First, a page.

I was listening to our local NPR affiliate WCPN this morning while getting ready for work, as one does, when I heard that a Cleveland-area restaurant and a chef were named as semi-finalists in this year’s James Beard Foundation Awards.  The chef in question is Jill Vedda of Salt+, who is up for the Best Chef Great Lakes award.  Salt+…hey—I’ve been there (Figure 1)!

Figure 1. Salt+ is hard to forget (2018).

Before I get ahead of myself and fill this post with pictures, here’s a quick primer on the James Beard Foundation Awards.  The James Beard Foundation Awards are awarded annually to chefs, restaurants, authors, and journalists who, according to voting culinary professionals, make “America’s food culture more delicious, diverse, and sustainable for everyone.”  Only 23 restaurant and chef honors were awarded last year, so being named a semi-finalist in-of-itself is an honor

Often described as a foodie just based on the observation that I like to eat, you might have thought that I would be all over these awards given they are considered the Oscars of the food world.  Well, no, not really.  In fact, I wasn’t even vaguely aware of these awards until the 2014 American Society of Human Genetics held in San Diego.  I joined Dr. Melinda Aldrich and her crew for lunch and she, the true foodie, had a list of restaurants to try based on “best of” lists, including James Beard Foundation Awardees.  On this occasion, she noted that San Diego restaurants had yet to win a James Beard Foundation Award (ouch), so we opted for Prepkitchen, which was listed as critic’s pick 2014 for causal dining.  Damn–she is always so organized!

As for my unorganized self, I came upon Salt+ when my husband Steve suggested we try it because he heard they did small plates.  Steve loves small plates.  He loves them so much that sometimes he orders a bunch of starters at once thinking he’s doing small plates.  But, alas, they are not small plates–they are just starters that the server brings to us all at once.  Oh, where to start!

Figure 2. Tapas in Toledo, Spain at Restaurante las Delcalzas (2014).

Figure 3. Will Bush demonstrating that tapas are meant to be shared (La Casa del Abuelo, Madrid, Spain; 2014).









Well, for one thing, if you are not familiar with small plates, you need to try a Spanish tapas restaurant.  For those of you who find yourselves in Bethesda for NIH study section or a scientific meeting, you are probably familiar with the popular Jaleo.  They do small plates based on traditional Spanish tapas (gambas al ajillo, jamón ibérico, patatas bravas, etc.); that is, morsels of meat, fish, or potatoes served hot or cold, depending on the tapas (Figures 2-4).  And, of course there is wine.  An important feature of tapas is that you can order all at once or order incrementally.  The tapas are delivered to your table when they are ready, not all at once like the starters Steve wishes were tapas.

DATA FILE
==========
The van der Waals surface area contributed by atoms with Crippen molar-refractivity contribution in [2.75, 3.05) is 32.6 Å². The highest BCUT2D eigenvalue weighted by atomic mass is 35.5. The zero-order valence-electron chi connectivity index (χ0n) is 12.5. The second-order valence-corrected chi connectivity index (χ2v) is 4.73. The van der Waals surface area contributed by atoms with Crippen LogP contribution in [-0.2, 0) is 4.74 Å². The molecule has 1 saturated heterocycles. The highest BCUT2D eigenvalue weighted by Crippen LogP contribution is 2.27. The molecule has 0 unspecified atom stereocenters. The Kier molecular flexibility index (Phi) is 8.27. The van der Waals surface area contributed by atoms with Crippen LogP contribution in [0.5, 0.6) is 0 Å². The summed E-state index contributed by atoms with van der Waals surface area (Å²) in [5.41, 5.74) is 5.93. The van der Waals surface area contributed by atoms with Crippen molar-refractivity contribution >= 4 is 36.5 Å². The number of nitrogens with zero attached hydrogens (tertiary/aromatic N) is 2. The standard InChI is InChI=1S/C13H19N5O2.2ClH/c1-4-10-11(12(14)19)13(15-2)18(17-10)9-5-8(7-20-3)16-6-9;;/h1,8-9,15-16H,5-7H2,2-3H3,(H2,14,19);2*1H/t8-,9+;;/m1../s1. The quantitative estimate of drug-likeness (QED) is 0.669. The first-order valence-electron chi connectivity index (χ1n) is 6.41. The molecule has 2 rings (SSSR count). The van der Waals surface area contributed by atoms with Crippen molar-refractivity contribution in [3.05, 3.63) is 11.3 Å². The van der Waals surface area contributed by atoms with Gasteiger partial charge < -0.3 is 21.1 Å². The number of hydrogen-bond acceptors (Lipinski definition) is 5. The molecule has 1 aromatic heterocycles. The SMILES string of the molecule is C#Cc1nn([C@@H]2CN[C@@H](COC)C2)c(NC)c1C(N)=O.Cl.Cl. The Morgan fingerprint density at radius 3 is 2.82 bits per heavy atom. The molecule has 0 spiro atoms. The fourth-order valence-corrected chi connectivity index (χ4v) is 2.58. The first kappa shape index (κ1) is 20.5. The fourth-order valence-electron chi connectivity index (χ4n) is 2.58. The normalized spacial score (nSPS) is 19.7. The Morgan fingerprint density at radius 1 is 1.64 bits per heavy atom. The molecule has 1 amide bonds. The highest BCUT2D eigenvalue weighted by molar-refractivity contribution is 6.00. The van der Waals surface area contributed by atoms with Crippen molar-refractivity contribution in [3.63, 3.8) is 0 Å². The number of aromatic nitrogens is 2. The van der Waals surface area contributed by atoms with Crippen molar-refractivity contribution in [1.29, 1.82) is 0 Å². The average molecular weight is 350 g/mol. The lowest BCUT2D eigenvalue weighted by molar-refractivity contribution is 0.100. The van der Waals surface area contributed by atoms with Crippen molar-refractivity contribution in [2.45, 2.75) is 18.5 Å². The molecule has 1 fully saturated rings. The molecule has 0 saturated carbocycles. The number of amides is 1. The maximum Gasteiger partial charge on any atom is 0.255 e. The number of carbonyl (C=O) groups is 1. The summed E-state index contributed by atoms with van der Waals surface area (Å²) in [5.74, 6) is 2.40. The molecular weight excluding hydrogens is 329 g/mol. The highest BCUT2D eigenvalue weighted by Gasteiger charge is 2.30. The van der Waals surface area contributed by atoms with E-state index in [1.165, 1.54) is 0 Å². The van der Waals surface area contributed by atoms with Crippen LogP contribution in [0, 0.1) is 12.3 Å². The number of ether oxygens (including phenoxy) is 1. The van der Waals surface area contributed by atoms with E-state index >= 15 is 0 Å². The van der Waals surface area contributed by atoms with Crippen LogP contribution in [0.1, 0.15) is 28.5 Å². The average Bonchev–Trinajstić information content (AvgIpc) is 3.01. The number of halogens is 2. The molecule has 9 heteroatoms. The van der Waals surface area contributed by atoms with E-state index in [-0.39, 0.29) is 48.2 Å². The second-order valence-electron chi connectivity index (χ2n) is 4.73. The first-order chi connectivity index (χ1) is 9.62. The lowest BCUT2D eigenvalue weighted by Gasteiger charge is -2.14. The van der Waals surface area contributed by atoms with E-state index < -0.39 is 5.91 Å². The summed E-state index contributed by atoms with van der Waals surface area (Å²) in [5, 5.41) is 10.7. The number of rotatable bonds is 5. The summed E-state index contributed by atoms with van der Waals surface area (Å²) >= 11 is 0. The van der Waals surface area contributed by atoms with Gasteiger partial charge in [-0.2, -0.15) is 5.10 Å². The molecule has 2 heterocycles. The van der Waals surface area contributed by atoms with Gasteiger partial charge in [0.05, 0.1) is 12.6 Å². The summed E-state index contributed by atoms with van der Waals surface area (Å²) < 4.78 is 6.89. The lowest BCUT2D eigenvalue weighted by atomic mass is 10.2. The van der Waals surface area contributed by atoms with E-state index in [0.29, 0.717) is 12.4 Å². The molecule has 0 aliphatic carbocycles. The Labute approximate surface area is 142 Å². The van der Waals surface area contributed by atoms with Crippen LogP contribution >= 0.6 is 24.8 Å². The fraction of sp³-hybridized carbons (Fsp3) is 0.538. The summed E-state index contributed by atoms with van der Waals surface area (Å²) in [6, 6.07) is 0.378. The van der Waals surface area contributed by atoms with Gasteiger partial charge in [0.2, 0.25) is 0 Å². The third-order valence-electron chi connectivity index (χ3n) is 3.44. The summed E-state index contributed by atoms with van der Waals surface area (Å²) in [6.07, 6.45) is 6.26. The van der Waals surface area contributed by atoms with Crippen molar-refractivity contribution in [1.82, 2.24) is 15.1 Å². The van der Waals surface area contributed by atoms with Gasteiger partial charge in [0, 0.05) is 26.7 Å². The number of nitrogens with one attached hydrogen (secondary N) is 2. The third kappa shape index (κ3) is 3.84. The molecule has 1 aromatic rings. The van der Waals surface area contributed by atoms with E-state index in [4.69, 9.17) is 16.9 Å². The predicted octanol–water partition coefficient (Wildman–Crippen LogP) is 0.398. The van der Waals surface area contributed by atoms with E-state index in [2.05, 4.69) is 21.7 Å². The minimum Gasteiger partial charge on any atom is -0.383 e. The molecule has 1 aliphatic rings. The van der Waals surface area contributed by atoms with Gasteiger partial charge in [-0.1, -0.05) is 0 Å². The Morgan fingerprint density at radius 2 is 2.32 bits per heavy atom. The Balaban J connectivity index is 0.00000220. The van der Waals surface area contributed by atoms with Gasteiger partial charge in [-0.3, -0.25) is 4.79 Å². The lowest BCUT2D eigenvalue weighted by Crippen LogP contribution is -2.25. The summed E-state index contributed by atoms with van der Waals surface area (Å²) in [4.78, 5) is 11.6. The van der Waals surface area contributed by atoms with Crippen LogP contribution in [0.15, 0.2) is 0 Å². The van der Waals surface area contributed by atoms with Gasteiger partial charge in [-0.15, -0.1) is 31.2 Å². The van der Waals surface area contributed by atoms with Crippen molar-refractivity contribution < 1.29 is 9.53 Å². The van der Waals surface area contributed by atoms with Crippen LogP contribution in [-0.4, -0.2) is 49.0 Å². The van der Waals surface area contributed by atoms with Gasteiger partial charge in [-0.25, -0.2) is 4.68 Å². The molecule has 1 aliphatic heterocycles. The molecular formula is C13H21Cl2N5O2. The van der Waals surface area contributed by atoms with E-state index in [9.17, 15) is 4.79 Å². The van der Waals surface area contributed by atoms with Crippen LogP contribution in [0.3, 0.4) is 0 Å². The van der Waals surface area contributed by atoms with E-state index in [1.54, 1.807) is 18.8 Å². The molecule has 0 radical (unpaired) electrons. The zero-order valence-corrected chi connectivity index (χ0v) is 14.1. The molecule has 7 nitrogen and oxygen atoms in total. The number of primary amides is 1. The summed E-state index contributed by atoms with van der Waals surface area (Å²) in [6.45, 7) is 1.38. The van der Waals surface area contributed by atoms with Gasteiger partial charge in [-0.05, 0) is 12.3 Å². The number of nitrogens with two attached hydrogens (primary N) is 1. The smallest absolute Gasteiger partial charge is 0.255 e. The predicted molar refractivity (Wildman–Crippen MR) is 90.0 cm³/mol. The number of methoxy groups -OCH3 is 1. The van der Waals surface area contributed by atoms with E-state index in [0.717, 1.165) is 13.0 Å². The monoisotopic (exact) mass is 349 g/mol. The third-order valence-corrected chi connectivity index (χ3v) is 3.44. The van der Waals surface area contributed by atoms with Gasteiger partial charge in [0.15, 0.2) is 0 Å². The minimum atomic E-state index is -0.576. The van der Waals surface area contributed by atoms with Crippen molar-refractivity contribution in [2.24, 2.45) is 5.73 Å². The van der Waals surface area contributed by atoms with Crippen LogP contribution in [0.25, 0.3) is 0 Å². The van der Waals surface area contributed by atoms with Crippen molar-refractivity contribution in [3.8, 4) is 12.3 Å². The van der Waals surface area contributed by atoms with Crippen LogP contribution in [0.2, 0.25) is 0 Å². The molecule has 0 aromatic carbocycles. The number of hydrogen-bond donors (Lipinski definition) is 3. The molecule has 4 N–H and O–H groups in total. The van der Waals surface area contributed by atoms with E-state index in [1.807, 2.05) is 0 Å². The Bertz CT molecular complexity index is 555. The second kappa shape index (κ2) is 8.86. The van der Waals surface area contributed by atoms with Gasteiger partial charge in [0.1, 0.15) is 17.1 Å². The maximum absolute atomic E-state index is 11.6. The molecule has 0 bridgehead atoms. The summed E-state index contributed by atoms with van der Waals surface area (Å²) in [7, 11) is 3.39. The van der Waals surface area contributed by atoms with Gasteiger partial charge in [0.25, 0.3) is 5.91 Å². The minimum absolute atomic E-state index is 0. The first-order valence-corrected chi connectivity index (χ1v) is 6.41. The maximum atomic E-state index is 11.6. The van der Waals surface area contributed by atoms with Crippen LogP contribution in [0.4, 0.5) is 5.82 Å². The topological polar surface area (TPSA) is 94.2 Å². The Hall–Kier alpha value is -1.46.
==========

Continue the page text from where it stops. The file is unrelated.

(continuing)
Figure 5. Seasonal menu at Salt+ (2018).

Figure 4. Jamón, jamón in the Plaza Mayor (Madrid, Spain; 2014).  Actually, that’s also a Spanish movie starring Penelope Cruz.









Not to confuse you, but Salt+ is not a Spanish restaurant.  Rather, it is described as offering “globally inspired small plates.”  I describe it as yum coupled with hand-crafted cocktails.

The menu changes seasonally at Salt+, so what we experienced is most likely not available now (Figure 5).  Still, it’s worth a trip down gastro-memory lane…

Figure 7. White bean puree at Salt+ (2018).

The menu is divided into vegetables, fish, and meat.  The cocktail menu at the time we dined consisted of drinks with names we recognized but couldn’t quite place.  The names turned out to be female movie leads of romantic comedies (Julia Gulia, anyone?).  We spent a good amount of time trying to figure out the whole list.

Figure 6. A pretty Salt+ small plate (2018).

We tried a few plates from each section of the menu (Figures 6-9).  A little veggie, a little fish, and a little pork belly.  Everything was quite tasty and beautifully presented.  At the end of the meal, I ordered the port, again, as one does.  The server came back from the bar sans port and apologized profusely.  In lieu of my tawny, they gave us a flight of something similar (Madeira, I think? Figure 10) and a dessert for a discount.

We really enjoyed Salt+ and would frequent it more had it not been located in Lakewood.  Lakewood is on the west side (gasp!), a mere 7 miles or so from Cleveland proper.  We actually toured the city as a possible place to live but realized that the commute would be difficult, especially in the winter.  We chose to live on the east side where the commute to work is very easy but the small plates are scarce.  Luckily, the trade-off is bearable with award nominated, west side destination eateries such as Salt+.

Figure 8. Mmmm, pork belly at Salt+ (2018).

Figure 9. A little surf at Salt+ (2018).








Figure 10. A fabulous flight at Salt+ (2018).

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Dana Crawford

Professor of Population and Quantitative Health Sciences and Associate Director of the Cleveland Institute for Computational Biology, with interest in pharmacogenomics, electronic health records, and diverse populations. Also, an avid foodie!